Britain is at a tipping point on COVID-19, health minister Matt Hancock said on Sunday, warning that a second national lockdown could be imposed if people don’t follow government rules designed to stop the spread of the virus.
COVID-19 cases have risen sharply in recent weeks to more than 4,000 per day, with Prime Minister Boris Johnson calling it a second wave and stricter lockdown measures being introduced in areas across the country.
“The nation faces a tipping point and we have a choice”, Hancock told Sky News. “The choice is either that everybody follows the rules … or we will have to take more measures.”
Hancock later told the BBC that a second national lockdown was a possible option.
“I don’t rule it out, I don’t want to see it”, he said.
Johnson announced fines of up to 10,000 pounds (€10,909), on Saturday, for people in England who break new rules requiring them to self-isolate if they have been in contact with someone infected with COVID-19.
In addition to tighter rules on social gatherings across the country, several cities and regions in Britain have had ‘local lockdowns’ imposed, limiting even more strictly when, where and how many people can meet up socially.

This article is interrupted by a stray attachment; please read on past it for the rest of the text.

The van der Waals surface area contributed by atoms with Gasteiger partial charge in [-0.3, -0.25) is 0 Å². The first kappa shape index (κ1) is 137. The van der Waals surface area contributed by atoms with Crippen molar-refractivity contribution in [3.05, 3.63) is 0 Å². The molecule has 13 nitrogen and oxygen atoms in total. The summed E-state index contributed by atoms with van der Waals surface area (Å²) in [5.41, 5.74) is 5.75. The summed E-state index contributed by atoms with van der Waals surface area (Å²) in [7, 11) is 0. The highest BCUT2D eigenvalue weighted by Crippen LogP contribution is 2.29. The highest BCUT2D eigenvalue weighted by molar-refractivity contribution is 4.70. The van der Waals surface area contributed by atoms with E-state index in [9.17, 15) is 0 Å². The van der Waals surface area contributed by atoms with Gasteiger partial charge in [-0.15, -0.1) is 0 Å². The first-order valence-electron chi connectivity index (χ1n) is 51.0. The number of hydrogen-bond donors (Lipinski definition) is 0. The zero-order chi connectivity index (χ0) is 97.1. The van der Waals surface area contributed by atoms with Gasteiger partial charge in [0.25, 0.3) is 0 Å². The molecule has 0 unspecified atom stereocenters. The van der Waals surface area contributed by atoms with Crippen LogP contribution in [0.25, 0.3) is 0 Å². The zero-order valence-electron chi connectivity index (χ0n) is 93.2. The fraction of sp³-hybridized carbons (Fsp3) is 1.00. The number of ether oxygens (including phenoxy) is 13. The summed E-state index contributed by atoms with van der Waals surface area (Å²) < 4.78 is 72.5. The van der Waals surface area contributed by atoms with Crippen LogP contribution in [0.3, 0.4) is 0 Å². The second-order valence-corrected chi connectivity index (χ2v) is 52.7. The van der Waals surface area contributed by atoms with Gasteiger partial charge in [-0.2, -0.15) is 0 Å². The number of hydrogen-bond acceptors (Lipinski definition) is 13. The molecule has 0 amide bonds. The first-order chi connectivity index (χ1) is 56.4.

Asked about a timeline for an effective vaccine, Hancock said: “Well there is still hope that we’ll get one of the vaccines over the line this year and the Oxford vaccine is still at the front of the queue…more likely it’s next year. Probably the early part of next year”.
Opposition Labour Party leader Keir Starmer said he would support whatever measures the government brings forward, but criticised the government’s testing system for not having the capacity to deal with increased demand as schools returned.